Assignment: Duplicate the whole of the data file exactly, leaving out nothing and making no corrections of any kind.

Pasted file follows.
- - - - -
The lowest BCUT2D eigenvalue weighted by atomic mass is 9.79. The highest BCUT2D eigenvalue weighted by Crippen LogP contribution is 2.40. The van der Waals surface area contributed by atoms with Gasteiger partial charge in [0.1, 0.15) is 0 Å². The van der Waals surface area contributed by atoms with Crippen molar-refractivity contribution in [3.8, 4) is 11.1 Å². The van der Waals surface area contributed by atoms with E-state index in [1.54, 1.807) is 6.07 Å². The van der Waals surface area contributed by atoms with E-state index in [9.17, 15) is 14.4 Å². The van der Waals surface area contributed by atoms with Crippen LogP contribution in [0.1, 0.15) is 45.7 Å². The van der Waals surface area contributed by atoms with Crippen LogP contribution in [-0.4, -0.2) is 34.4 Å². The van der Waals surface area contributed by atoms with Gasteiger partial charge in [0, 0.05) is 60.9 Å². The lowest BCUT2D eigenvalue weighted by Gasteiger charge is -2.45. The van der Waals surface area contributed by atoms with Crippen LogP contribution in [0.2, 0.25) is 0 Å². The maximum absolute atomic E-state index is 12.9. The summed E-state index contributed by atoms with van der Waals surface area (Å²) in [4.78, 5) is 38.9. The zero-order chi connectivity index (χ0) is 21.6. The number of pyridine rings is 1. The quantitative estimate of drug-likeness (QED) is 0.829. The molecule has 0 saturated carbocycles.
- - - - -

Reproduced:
The lowest BCUT2D eigenvalue weighted by atomic mass is 9.79. The highest BCUT2D eigenvalue weighted by Crippen LogP contribution is 2.40. The van der Waals surface area contributed by atoms with Gasteiger partial charge in [0.1, 0.15) is 0 Å². The van der Waals surface area contributed by atoms with Crippen molar-refractivity contribution in [3.8, 4) is 11.1 Å². The van der Waals surface area contributed by atoms with E-state index in [1.54, 1.807) is 6.07 Å². The van der Waals surface area contributed by atoms with E-state index in [9.17, 15) is 14.4 Å². The van der Waals surface area contributed by atoms with Crippen LogP contribution in [0.1, 0.15) is 45.7 Å². The van der Waals surface area contributed by atoms with Crippen LogP contribution in [-0.4, -0.2) is 34.4 Å². The van der Waals surface area contributed by atoms with Gasteiger partial charge in [0, 0.05) is 60.9 Å². The lowest BCUT2D eigenvalue weighted by Gasteiger charge is -2.45. The van der Waals surface area contributed by atoms with Crippen LogP contribution in [0.2, 0.25) is 0 Å². The maximum absolute atomic E-state index is 12.9. The summed E-state index contributed by atoms with van der Waals surface area (Å²) in [4.78, 5) is 38.9. The zero-order chi connectivity index (χ0) is 21.6. The number of pyridine rings is 1. The quantitative estimate of drug-likeness (QED) is 0.829. The molecule has 0 saturated carbocycles.